John McCain was a rare breed. He was humble and passionate, determined and unyielding, a man deeply in love with his country and its promise. He was optimistic that tomorrow would be better than today and he was always grateful for the chance to serve a cause greater than himself.
I was privileged to have John as a colleague for eight years, to get to know him as a traveling companion and mentor, and in recent years, to count him as a friend. We didn’t always or even often agree on a wide range of policy issues, but when it came to standing up for America’s values, I deeply admired him and followed his lead as best I could.
John was convinced that what makes America great and what has always made America great is its values and principles. He believed that what defines us apart from other powerful nations is that we’re willing to fight not just for our interests but for our values, for the things that make us a democracy: human rights, freedom of speech and religious expression, a free press, an independent judiciary, open and fair elections, and a deep commitment to human liberty.
John also challenged his colleagues to be our better selves, to put country above party, put down the tools of petty partisanship and work together to fashion better solutions to the problems of our day. I worked with John on many issues in recent years, but it was an honor to be his lead cosponsor on his last immigration reform bill earlier this year, which offered a bipartisan way forward for our long-broken immigration system.
Indeed, from immigration to health care, national security to foreign relations, John pushed us to act in ways more worthy of the Senate and its history as the “greatest deliberative body on Earth.”
I also had the honor of traveling with John, where I truly saw him at his best. Visiting a refugee camp in Jordan, where hundreds of Syrians had just arrived fleeing the butchery of Assad’s troops, he wept with compassion and promised to fight for them and their cause. On a visit to Afghanistan and Egypt, I witnessed how he could challenge foreign leaders and encourage our own troops in harm’s way with equal passion.
Just after President Trump’s inauguration last year, at a security conference in Halifax, Canada, I saw how he commanded respect from political and military leaders from across more than a dozen countries and I heard him reassure European allies and partners that we would keep our commitments, defend our shared values, and stand by their young democracies in the face of Russian aggression.
Finally, on an unforgettable trip to Vietnam last June, I got to visit the “Hanoi Hilton” with John and hear his description of the deprivations of his long captivity. Then, I saw the high regard the people and leaders of Vietnam have for him as a warrior and peacemaker, a statesman and a healer of the wounds of war.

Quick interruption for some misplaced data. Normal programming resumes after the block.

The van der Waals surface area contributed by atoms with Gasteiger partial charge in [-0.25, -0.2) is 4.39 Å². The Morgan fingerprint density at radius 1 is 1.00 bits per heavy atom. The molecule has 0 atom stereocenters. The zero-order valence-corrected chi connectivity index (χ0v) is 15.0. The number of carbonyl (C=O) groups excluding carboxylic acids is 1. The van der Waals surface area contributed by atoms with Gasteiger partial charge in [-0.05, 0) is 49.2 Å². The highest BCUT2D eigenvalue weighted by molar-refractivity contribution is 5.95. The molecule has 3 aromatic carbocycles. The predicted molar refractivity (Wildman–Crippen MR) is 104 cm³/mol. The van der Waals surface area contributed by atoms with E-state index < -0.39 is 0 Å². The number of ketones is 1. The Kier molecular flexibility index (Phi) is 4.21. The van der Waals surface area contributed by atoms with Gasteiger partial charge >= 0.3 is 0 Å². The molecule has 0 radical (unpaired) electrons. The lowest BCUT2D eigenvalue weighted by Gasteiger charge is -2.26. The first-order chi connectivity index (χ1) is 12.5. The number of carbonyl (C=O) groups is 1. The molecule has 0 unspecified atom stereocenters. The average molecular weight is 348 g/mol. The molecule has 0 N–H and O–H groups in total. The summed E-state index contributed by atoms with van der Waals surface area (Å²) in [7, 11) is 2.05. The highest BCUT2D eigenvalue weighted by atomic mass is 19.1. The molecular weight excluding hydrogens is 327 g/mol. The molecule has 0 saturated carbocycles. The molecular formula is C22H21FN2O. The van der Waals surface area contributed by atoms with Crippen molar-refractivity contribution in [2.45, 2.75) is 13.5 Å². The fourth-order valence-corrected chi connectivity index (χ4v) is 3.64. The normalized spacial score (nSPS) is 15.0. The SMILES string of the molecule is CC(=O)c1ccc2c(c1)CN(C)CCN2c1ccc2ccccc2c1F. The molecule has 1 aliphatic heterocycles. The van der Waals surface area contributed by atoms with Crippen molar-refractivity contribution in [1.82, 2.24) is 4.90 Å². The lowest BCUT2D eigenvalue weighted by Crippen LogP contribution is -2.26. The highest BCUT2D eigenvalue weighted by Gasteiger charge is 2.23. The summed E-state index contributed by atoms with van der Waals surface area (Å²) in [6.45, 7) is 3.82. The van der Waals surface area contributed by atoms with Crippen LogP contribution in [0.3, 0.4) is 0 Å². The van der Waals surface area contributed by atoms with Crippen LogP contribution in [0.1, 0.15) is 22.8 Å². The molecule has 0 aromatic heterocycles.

Working with John, I admired him for all these things, but I also admired his ability to fight passionately without making things personal, for the kindness he showed my family, and for pushing me relentlessly to defend and explain my positions and votes.
Most importantly, John was genuinely humble. He didn’t have the false modesty of a popular politician. John had the kind of real humility of someone who knows he is flawed — as all of us are — and sets about being open and accountable for his shortcomings.
John also used his hardest personal experiences to make some of his most important contributions. Having himself survived imprisonment and torture at the hands of his Vietnamese captors, John could have easily returned home to serve out his time in the Navy and retire in comfort and honor. Instead, he continued his service to our nation, working tirelessly to champion the cause of those unjustly imprisoned around the world. Dissidents and activists who spoke up for freedom and against dictators knew no more dedicated friend than Senator McCain.
So how can we honor this man who loved and fought for freedom?
First, we should fight the dreaded, cruel disease that took him from us — as with Senator Ted Kennedy and our own Beau Biden, who was taken too soon —and discover and develop a cure for brain cancer.
We should rename the Senate office building where John McCain served in his honor and keep his memory alive for generations.
We should also strengthen and invest in national service. I can think of no better way to honor the spirit of service in which John lived his life than by making it possible for all young Americans to serve their country in some way – whether through military or civilian service – to develop their skills, learn about their nation, and earn tuition funds for college.
Lastly, we should continue John’s way of reaching across the aisle, listening to each other, working together, and pushing one another to be better.
I won’t soon meet another man like John McCain. I only hope to someday deserve the friendship he extended to a young and inexperienced Senator and to follow his example of humility, dedication, and passion in tirelessly serving the greatest nation on Earth and the best hope of freedom in our world.
Joe Biden, John’s close friend of forty years, said it best at his Phoenix memorial: John lived by a timeless code of honor, duty, and character, and “we shall not see his like again.”
Rest well, my friend. May God hold you in the palm of His hand.